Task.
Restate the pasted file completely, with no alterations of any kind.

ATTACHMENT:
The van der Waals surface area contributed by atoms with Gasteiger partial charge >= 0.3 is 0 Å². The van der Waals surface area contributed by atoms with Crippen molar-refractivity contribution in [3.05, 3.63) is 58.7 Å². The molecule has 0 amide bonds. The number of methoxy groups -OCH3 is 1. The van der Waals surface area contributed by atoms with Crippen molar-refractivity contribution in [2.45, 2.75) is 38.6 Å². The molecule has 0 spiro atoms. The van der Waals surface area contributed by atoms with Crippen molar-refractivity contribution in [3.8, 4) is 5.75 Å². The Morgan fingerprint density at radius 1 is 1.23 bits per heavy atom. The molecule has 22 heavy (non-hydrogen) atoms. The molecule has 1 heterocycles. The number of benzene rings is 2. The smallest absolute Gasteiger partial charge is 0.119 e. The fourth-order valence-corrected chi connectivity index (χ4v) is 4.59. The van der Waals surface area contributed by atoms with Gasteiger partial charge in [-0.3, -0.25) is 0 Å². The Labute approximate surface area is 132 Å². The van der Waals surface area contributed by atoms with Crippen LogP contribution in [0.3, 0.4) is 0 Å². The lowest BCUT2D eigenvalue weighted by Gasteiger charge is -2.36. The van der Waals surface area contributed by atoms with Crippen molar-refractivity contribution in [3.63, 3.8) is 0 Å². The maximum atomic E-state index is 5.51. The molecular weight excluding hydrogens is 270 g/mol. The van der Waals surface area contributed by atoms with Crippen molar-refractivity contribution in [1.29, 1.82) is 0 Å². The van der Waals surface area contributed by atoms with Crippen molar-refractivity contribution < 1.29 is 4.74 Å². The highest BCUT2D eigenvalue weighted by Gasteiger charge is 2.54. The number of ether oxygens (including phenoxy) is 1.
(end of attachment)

The van der Waals surface area contributed by atoms with Gasteiger partial charge >= 0.3 is 0 Å². The van der Waals surface area contributed by atoms with Crippen molar-refractivity contribution in [3.05, 3.63) is 58.7 Å². The molecule has 0 amide bonds. The number of methoxy groups -OCH3 is 1. The van der Waals surface area contributed by atoms with Crippen molar-refractivity contribution in [2.45, 2.75) is 38.6 Å². The molecule has 0 spiro atoms. The van der Waals surface area contributed by atoms with Crippen molar-refractivity contribution in [3.8, 4) is 5.75 Å². The Morgan fingerprint density at radius 1 is 1.23 bits per heavy atom. The molecule has 22 heavy (non-hydrogen) atoms. The molecule has 1 heterocycles. The number of benzene rings is 2. The smallest absolute Gasteiger partial charge is 0.119 e. The fourth-order valence-corrected chi connectivity index (χ4v) is 4.59. The van der Waals surface area contributed by atoms with Gasteiger partial charge in [-0.3, -0.25) is 0 Å². The Labute approximate surface area is 132 Å². The van der Waals surface area contributed by atoms with Crippen LogP contribution in [0.3, 0.4) is 0 Å². The lowest BCUT2D eigenvalue weighted by Gasteiger charge is -2.36. The van der Waals surface area contributed by atoms with Crippen molar-refractivity contribution in [3.63, 3.8) is 0 Å². The maximum atomic E-state index is 5.51. The molecular weight excluding hydrogens is 270 g/mol. The van der Waals surface area contributed by atoms with Crippen molar-refractivity contribution in [1.29, 1.82) is 0 Å². The van der Waals surface area contributed by atoms with Crippen molar-refractivity contribution < 1.29 is 4.74 Å². The highest BCUT2D eigenvalue weighted by Gasteiger charge is 2.54. The number of ether oxygens (including phenoxy) is 1.